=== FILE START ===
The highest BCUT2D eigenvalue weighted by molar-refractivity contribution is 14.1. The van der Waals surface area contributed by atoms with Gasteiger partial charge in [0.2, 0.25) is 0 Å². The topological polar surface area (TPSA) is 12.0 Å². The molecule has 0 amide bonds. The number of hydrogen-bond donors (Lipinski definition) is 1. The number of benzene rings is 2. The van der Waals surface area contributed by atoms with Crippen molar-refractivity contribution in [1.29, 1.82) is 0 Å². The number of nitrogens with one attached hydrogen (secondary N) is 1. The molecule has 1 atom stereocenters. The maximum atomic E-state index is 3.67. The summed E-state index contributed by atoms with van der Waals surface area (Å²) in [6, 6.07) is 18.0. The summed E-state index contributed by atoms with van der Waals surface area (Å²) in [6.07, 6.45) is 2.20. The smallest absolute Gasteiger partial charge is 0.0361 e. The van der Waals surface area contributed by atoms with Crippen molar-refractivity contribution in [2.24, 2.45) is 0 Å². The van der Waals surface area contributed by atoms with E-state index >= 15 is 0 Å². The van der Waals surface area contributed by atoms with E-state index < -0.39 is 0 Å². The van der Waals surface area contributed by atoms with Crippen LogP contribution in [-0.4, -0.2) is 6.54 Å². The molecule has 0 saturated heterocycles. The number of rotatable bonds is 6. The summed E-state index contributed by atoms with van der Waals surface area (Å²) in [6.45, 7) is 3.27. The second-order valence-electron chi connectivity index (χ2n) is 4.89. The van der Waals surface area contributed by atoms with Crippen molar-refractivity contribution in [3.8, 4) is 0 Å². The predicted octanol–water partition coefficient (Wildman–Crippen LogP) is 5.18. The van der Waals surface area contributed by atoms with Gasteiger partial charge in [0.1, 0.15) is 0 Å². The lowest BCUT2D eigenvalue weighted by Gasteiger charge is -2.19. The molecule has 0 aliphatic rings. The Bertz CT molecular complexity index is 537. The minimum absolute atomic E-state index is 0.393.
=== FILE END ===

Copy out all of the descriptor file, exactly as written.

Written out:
The highest BCUT2D eigenvalue weighted by molar-refractivity contribution is 14.1. The van der Waals surface area contributed by atoms with Gasteiger partial charge in [0.2, 0.25) is 0 Å². The topological polar surface area (TPSA) is 12.0 Å². The molecule has 0 amide bonds. The number of hydrogen-bond donors (Lipinski definition) is 1. The number of benzene rings is 2. The van der Waals surface area contributed by atoms with Crippen molar-refractivity contribution in [1.29, 1.82) is 0 Å². The number of nitrogens with one attached hydrogen (secondary N) is 1. The molecule has 1 atom stereocenters. The maximum atomic E-state index is 3.67. The summed E-state index contributed by atoms with van der Waals surface area (Å²) in [6, 6.07) is 18.0. The summed E-state index contributed by atoms with van der Waals surface area (Å²) in [6.07, 6.45) is 2.20. The smallest absolute Gasteiger partial charge is 0.0361 e. The van der Waals surface area contributed by atoms with Crippen molar-refractivity contribution in [2.24, 2.45) is 0 Å². The van der Waals surface area contributed by atoms with E-state index >= 15 is 0 Å². The van der Waals surface area contributed by atoms with E-state index < -0.39 is 0 Å². The van der Waals surface area contributed by atoms with Crippen LogP contribution in [-0.4, -0.2) is 6.54 Å². The molecule has 0 saturated heterocycles. The number of rotatable bonds is 6. The summed E-state index contributed by atoms with van der Waals surface area (Å²) in [6.45, 7) is 3.27. The second-order valence-electron chi connectivity index (χ2n) is 4.89. The van der Waals surface area contributed by atoms with Crippen molar-refractivity contribution in [3.8, 4) is 0 Å². The predicted octanol–water partition coefficient (Wildman–Crippen LogP) is 5.18. The van der Waals surface area contributed by atoms with Gasteiger partial charge in [0.1, 0.15) is 0 Å². The lowest BCUT2D eigenvalue weighted by Gasteiger charge is -2.19. The molecule has 0 aliphatic rings. The Bertz CT molecular complexity index is 537. The minimum absolute atomic E-state index is 0.393.